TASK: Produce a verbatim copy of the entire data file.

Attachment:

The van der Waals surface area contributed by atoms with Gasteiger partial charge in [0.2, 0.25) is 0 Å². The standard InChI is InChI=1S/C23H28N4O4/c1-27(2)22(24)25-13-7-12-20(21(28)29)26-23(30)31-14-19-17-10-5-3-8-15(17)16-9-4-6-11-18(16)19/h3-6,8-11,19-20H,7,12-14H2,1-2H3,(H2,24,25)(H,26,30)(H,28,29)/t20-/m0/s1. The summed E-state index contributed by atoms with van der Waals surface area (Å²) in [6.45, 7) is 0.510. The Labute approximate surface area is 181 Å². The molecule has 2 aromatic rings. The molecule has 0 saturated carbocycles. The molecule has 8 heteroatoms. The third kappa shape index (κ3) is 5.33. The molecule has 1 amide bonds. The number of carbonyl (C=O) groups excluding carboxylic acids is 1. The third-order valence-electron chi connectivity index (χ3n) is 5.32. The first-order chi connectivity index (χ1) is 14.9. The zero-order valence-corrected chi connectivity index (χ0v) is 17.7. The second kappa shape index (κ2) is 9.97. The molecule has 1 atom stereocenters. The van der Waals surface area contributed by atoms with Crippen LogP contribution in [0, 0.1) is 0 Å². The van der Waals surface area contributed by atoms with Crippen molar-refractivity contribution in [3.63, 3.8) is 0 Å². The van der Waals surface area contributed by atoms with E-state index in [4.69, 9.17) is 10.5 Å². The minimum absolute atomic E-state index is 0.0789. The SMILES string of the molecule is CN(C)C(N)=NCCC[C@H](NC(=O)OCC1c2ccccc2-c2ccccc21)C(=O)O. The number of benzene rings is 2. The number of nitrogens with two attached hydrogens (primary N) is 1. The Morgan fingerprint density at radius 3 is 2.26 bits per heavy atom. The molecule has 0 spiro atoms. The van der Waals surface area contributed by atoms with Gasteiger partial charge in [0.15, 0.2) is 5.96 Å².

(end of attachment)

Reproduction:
The van der Waals surface area contributed by atoms with Gasteiger partial charge in [0.2, 0.25) is 0 Å². The standard InChI is InChI=1S/C23H28N4O4/c1-27(2)22(24)25-13-7-12-20(21(28)29)26-23(30)31-14-19-17-10-5-3-8-15(17)16-9-4-6-11-18(16)19/h3-6,8-11,19-20H,7,12-14H2,1-2H3,(H2,24,25)(H,26,30)(H,28,29)/t20-/m0/s1. The summed E-state index contributed by atoms with van der Waals surface area (Å²) in [6.45, 7) is 0.510. The Labute approximate surface area is 181 Å². The molecule has 2 aromatic rings. The molecule has 0 saturated carbocycles. The molecule has 8 heteroatoms. The third kappa shape index (κ3) is 5.33. The molecule has 1 amide bonds. The number of carbonyl (C=O) groups excluding carboxylic acids is 1. The third-order valence-electron chi connectivity index (χ3n) is 5.32. The first-order chi connectivity index (χ1) is 14.9. The zero-order valence-corrected chi connectivity index (χ0v) is 17.7. The second kappa shape index (κ2) is 9.97. The molecule has 1 atom stereocenters. The van der Waals surface area contributed by atoms with Crippen LogP contribution in [0, 0.1) is 0 Å². The van der Waals surface area contributed by atoms with Crippen molar-refractivity contribution in [3.63, 3.8) is 0 Å². The van der Waals surface area contributed by atoms with E-state index in [4.69, 9.17) is 10.5 Å². The minimum absolute atomic E-state index is 0.0789. The SMILES string of the molecule is CN(C)C(N)=NCCC[C@H](NC(=O)OCC1c2ccccc2-c2ccccc21)C(=O)O. The number of benzene rings is 2. The number of nitrogens with two attached hydrogens (primary N) is 1. The Morgan fingerprint density at radius 3 is 2.26 bits per heavy atom. The molecule has 0 spiro atoms. The van der Waals surface area contributed by atoms with Gasteiger partial charge in [0.15, 0.2) is 5.96 Å².